When Donna Ongsiako opened her front door just after midnight to let in her cat, the last thing she expected to see was a stranger with a knife. It was July 7, 2013, and up to that point, Donna says, it had been a routine weekend.
Now she was face to face with a young man on her porch, cutting into the screen of her porch window.
“I tried to slam and shut the door,” Ongsiako said. “He stuck the knife through the opening, and I cut my finger so that I immediately let go of the door. And then he pushed his way in.”
Without a word, the stranger repeatedly stabbed Ongsiako. After she collapsed to the floor, she says the intruder finally spoke to her. “He decided then to ask me for my car keys and if I had a lighter.” She told him both were on the kitchen table, and he took them — along with her purse. But, she says, he wasn’t finished with her. He came over to where she lay bleeding. “He said, ‘you dead bitch’ and plunged the knife into my chest.” Then, she says, her attacker walked out.
Ongsiako’s house was located on a flower farm in Colts Neck, N.J. Her adult daughter, Kiersten, lived there but was out at a party. Home alone, bleeding profusely, with no neighbors in earshot, Donna’s only chance at survival depended on reaching her cellphone, which was upstairs charging.
Thinking about Kiersten possibly finding her dead motivated Ongsiako to climb those stairs. To this day, she doesn’t know how she did it. She managed to call 911 and before briefly losing consciousness, described her assailant. He had long blonde, curly hair and a backpack. Ongsiako thought he looked about 17 years old.
Police and first responders arrived within minutes, but the young man had fled. Ongsiako was rushed to the hospital and was in surgery for more than seven hours. It saved her life.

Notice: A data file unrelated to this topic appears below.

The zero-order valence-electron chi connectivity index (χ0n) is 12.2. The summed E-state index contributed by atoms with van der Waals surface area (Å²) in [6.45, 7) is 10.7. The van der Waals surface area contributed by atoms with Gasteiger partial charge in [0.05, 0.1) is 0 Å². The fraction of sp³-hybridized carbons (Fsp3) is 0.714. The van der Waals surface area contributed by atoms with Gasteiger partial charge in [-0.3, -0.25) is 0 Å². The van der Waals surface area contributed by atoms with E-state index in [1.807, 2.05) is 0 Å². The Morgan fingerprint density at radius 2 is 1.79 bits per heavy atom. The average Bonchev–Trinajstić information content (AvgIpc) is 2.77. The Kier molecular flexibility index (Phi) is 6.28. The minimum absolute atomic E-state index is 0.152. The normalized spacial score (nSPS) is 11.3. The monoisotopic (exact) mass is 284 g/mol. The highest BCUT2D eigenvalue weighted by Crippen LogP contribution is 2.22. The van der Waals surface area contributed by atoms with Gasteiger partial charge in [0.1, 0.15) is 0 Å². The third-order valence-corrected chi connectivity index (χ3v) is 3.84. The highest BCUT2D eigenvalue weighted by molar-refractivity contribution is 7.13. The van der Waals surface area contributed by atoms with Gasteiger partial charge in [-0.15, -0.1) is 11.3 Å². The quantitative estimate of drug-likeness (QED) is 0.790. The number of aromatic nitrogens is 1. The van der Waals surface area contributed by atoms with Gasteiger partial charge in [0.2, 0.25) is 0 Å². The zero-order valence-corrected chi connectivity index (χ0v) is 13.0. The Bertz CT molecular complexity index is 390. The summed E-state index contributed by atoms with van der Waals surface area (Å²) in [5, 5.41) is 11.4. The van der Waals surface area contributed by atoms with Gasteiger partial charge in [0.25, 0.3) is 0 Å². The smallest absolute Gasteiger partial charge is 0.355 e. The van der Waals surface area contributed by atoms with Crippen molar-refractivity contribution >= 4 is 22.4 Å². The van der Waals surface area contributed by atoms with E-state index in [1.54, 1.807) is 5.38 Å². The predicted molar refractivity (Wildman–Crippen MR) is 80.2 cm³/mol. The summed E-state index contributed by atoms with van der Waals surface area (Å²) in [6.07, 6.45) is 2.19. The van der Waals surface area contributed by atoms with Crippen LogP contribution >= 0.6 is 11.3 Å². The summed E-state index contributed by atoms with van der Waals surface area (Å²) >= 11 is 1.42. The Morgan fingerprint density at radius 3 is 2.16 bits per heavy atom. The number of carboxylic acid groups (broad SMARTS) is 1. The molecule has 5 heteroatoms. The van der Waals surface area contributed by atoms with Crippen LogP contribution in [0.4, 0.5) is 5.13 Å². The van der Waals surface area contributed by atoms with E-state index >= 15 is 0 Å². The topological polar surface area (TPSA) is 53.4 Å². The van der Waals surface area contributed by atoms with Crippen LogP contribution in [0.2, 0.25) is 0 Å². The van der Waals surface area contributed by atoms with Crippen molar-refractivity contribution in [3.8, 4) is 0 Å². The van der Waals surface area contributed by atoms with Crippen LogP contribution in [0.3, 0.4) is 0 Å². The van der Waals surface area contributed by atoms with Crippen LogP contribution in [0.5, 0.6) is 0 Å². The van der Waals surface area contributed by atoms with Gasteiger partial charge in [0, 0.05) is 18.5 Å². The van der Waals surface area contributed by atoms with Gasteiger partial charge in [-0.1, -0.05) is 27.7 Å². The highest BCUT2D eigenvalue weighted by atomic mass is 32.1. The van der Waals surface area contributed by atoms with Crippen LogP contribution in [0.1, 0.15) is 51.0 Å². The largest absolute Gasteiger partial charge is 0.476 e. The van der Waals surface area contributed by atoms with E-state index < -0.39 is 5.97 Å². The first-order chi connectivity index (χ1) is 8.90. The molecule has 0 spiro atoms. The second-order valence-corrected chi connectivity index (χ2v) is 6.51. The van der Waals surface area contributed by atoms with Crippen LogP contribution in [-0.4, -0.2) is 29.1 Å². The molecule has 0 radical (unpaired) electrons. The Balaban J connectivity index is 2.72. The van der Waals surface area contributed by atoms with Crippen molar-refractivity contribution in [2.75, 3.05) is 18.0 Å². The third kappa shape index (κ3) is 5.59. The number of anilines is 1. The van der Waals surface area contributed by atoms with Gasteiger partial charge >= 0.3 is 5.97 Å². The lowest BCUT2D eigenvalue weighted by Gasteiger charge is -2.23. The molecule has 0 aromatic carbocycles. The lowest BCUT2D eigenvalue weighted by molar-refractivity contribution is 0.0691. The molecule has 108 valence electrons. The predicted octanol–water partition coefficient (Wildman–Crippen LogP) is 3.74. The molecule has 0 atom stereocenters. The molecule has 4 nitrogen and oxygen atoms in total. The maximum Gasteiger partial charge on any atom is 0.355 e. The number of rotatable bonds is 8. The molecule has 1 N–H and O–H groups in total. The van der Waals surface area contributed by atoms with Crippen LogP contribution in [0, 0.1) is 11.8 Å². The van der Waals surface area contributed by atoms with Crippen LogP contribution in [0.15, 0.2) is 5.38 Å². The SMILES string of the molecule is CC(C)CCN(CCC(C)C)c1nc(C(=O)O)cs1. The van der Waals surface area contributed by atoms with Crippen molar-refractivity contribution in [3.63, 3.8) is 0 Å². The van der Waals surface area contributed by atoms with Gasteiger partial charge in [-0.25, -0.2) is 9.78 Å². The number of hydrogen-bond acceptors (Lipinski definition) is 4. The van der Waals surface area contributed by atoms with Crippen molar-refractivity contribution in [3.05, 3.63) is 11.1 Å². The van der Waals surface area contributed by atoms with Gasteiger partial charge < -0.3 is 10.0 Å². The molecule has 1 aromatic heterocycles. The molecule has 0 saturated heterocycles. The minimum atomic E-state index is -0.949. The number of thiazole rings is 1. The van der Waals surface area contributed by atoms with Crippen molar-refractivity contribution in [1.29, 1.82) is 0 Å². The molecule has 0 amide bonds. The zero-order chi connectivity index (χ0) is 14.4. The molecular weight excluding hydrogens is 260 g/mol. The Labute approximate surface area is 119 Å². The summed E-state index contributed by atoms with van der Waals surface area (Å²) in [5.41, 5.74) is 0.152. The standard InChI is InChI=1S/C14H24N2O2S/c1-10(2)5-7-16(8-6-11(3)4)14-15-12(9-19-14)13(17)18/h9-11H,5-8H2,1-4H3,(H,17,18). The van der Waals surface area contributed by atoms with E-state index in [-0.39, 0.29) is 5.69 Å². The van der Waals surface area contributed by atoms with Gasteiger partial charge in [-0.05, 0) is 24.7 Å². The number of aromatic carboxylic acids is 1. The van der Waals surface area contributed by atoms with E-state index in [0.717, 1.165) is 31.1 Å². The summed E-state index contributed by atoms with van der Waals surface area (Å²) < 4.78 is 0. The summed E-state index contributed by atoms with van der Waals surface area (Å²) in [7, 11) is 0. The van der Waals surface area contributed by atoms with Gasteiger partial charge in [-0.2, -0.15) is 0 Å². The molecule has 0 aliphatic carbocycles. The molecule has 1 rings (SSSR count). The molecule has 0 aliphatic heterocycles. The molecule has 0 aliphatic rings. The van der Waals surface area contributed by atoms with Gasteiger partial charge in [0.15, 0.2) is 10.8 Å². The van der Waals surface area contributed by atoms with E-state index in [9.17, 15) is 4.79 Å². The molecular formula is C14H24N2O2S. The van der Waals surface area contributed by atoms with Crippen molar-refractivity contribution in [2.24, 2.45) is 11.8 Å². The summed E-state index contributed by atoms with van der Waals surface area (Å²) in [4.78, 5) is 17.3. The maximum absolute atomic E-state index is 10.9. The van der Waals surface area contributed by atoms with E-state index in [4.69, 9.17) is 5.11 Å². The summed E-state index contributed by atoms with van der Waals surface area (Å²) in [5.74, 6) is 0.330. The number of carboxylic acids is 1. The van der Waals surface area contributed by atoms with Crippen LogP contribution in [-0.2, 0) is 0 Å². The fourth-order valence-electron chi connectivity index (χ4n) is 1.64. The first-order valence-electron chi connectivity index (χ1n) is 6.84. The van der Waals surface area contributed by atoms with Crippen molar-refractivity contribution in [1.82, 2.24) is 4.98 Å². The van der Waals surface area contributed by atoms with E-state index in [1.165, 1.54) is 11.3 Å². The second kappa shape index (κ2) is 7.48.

Ongsiako is now speaking publicly about her attack, the hunt for her assailant and overcoming the trauma. “48 Hours” contributor Jim Axelrod reports on the case in “A Stabbing in Colts Neck” airing Saturday, May 13 at 10/9c on CBS and streaming on Paramount+.
Almost immediately after the assault, a manhunt began for Ongsiako’s attacker. Monmouth County Detective Andrea Tozzi says shortly before Ongsiako’s 911 call, a driver had called police to report a young man with a backpack hitchhiking along the road near Ongsiako’s home. Police responded but the young man was gone. Tozzi felt it was a strong lead. “It was too coincidental,” she said, “for somebody to be walking … and then 15 minutes later, you know, Donna is calling to say that she was stabbed.”
Tozzi says police got another call shortly after Ongsiako’s attack. Taco Bell employees in a strip mall five miles from Ongsiako’s home reported a young man with a similar appearance walking through their drive-thru with a knife. Police didn’t find him, but while searching the area, they found Ongsiako’s stolen car abandoned behind a movie theatre. Then a Taco Bell customer who had seen the suspect helped police create a sketch. Investigators showed it to Ongsiako who tweaked it saying, “‘That looks like the person who stabbed me.'”